It all began when a reader wrote in asking for a chronology of the X-Man called Gambit. What followed took me from the Claremont era through the Rogue romance of the ‘90s, with Gambit’s secret ties to Sinister revealed in Uncanny X-Men #350. In the years that followed, he redeemed himself and even led an X-team on occasion.
And then everything changed.
Out of the primary universe, Marvel had decided that drastic action was needed to kick-start the X-Men universe once again. Their solution span out of House of M, where the Scarlet Witch’s powers rewrote reality. Wanda spoke three fateful words: “No more mutants.” The mutant race was decimated, reduced from millions to a couple of hundred, and the X-Men were left reeling.
Gambit’s relationship with Rogue continued to be tested by Mystique in X-Men #181-182, with Mystique bringing in a mutant called Pulse whose powers, she claimed, made him an ideal match for Rogue. In many ways, this simply continued a thread Peter Milligan had been pulling for some time; Gambit was once again becoming the outsider. Milligan would bring this to a peak in X-Men #183-186, best summed up by his fellow X-writer Mike Carey:
“Gambit chose to throw in his lot with Apocalypse during the ‘Blood of Apocalypse’ storyline, which Peter Milligan wrote… Gambit didn’t do this because he’s given up on the X-Men, but because he felt that Apocalypse needed to be watched closely. He knows himself and he trusts his own judgment. He doesn’t know and trust many other people. He places himself close to Apocalypse so that somebody can pull the plug if it looks like it needs to be pulled.
But what he didn’t bear in mind is that when Apocalypse chooses someone to be a Horseman, it’s not just a new costume and set of powers. They are actually completely changed by Celestial technology.”
It all went wrong. Gambit’s mind was changed as well as his body, and this new persona – this new Death – battled against the X-Men at Apocalypse’s side. It was only when Death came within a hair’s breadth of killing Rogue that Gambit came to his senses. Gambit and Sunfire – who had also been twisted by Apocalypse’s technology – fled, and in X-Men #187 they encountered Sinister. Sinister had knowledge of the future, including of dangerous threats that could destroy Rogue; he know of the coming of the Messiah Child, who would restore the mutant race, and whose touch was Rogue’s only salvation. Gambit agreed to work with Sinister once again.
Whatever Sinister did, it restored Gambit to normal, burying the Death personality. Gambit allied with the Marauders and the Acolytes in hunting down Destiny’s Diaries (X-Men #200, Cable and Deadpool #42), and wound up working alongside Mystique as well when she too betrayed the X-Men (X-Men #202-204). It all culminated in the events of Messiah CompleX, with Gambit and the Marauders taking on the Purifiers and hunting Cable and baby Hope across the world. Finally, on Muir Isle, the Messiah Child’s touch healed Rogue but Gambit once again trod a solitary path. Sinister was killed by Mystique, freeing Gambit at last from his dark influence.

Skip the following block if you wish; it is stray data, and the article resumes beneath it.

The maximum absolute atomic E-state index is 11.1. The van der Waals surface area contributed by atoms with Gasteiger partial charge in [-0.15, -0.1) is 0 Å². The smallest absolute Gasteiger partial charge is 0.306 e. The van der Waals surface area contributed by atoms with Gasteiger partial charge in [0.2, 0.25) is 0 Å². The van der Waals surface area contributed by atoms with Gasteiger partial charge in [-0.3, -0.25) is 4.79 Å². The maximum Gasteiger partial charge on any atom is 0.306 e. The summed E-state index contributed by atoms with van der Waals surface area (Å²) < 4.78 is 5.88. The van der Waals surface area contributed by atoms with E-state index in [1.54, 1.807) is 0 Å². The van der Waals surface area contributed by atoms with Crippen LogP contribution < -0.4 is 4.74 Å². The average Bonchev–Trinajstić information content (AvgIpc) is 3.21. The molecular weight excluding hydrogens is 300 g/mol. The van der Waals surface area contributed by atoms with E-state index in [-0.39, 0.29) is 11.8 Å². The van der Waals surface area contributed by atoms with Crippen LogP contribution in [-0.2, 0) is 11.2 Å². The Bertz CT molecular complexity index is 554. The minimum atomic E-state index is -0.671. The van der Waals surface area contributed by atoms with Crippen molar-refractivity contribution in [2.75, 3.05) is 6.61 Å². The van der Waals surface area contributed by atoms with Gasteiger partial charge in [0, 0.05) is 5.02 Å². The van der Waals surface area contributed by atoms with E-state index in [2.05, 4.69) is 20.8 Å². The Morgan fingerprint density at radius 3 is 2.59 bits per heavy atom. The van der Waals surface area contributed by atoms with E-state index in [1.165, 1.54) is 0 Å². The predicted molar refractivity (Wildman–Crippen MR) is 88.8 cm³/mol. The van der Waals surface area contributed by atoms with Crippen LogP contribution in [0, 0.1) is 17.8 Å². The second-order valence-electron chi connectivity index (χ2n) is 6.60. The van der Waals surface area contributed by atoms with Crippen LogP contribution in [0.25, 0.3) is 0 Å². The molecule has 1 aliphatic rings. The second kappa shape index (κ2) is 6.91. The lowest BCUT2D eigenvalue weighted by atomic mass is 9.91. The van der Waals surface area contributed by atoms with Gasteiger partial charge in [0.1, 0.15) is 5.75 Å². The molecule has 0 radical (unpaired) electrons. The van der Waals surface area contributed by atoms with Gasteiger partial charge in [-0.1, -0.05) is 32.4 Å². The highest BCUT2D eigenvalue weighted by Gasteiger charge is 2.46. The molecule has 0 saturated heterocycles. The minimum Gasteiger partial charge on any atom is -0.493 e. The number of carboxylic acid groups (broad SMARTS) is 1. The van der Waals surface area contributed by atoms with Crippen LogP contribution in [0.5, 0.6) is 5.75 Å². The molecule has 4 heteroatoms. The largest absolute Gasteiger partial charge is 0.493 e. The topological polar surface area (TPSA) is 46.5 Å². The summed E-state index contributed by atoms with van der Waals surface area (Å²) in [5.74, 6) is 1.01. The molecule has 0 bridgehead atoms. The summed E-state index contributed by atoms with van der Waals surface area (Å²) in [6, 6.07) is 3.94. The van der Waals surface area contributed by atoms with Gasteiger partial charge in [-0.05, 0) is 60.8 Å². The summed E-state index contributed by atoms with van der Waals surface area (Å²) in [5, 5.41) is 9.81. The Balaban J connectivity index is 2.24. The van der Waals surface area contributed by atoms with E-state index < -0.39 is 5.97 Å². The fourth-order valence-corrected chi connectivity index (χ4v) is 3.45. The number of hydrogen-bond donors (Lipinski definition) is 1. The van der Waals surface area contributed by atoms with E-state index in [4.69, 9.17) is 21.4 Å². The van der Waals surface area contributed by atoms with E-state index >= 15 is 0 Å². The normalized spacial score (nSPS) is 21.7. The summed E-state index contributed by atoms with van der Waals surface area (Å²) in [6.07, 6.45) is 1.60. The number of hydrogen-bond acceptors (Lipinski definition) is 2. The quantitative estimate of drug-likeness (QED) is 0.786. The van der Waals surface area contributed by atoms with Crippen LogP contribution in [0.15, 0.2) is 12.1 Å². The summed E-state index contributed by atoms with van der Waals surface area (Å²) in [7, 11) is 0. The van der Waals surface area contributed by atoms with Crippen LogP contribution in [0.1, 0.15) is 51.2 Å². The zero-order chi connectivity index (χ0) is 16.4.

Or so he believed; Remy next resurfaced in X-Men: Legacy #211-214, when he uncovered one of Sinister’s schemes to ensure his mind outlived his body. This brought Remy into an alliance with Charles Xavier that, in X-Men: Legacy #220-224, brought them to Rogue’s side. Rogue finally gained control of her powers, and the two put it to the test:
Remy remained a constant member of the X-Men: Legacy cast throughout Mike Carey’s run, arriving in San Francisco during the Utopia run and occasionally appearing as background characters in other series. The two remained in an uncomfortable, undecided state – particularly so when Magneto arrived on the island of Utopia, with predictable sparks ensuing between the Master of Magnetism and Rogue. Meanwhile, Carey ensured we remembered that the Death persona was still bubbling under the surface.
This came to a head in the X-Men: Hellbound arc, where Gambit was one of a group of X-Men sent into Limbo to find Magik. The nature of Limbo is to twist and corrupt, and Death took over. Only Blindfold seemed to suspect anything from this (X-Men: Legacy #244). Gambit and Storm featured in a Curse of the Mutants spin-off, and the Cajun then headed off on a road trip with X-23 (X-23 #2-13), in which he helped Laura accept her humanity and once again got drawn into the plans of Sinister. After the events of Schism, Gambit headed off to the X-Mansion with Wolverine, becoming little more than a background character until Astonishing X-Men #38, when he became part of that comic’s field team until it came to an end. Finally, in 2012, the Cajun Charmer got his second ongoing series. This fun series lasted 17 issues, and attempted to explore the many different sides of the character and firmly install him in the wider Marvel Universe, with guest appearances including MI13 and War Machine.
Gambit can now be found as a member of Peter David’s All-New X-Factor, where he’s fallen under possibly one of the strongest long-running X-scribes of the current day.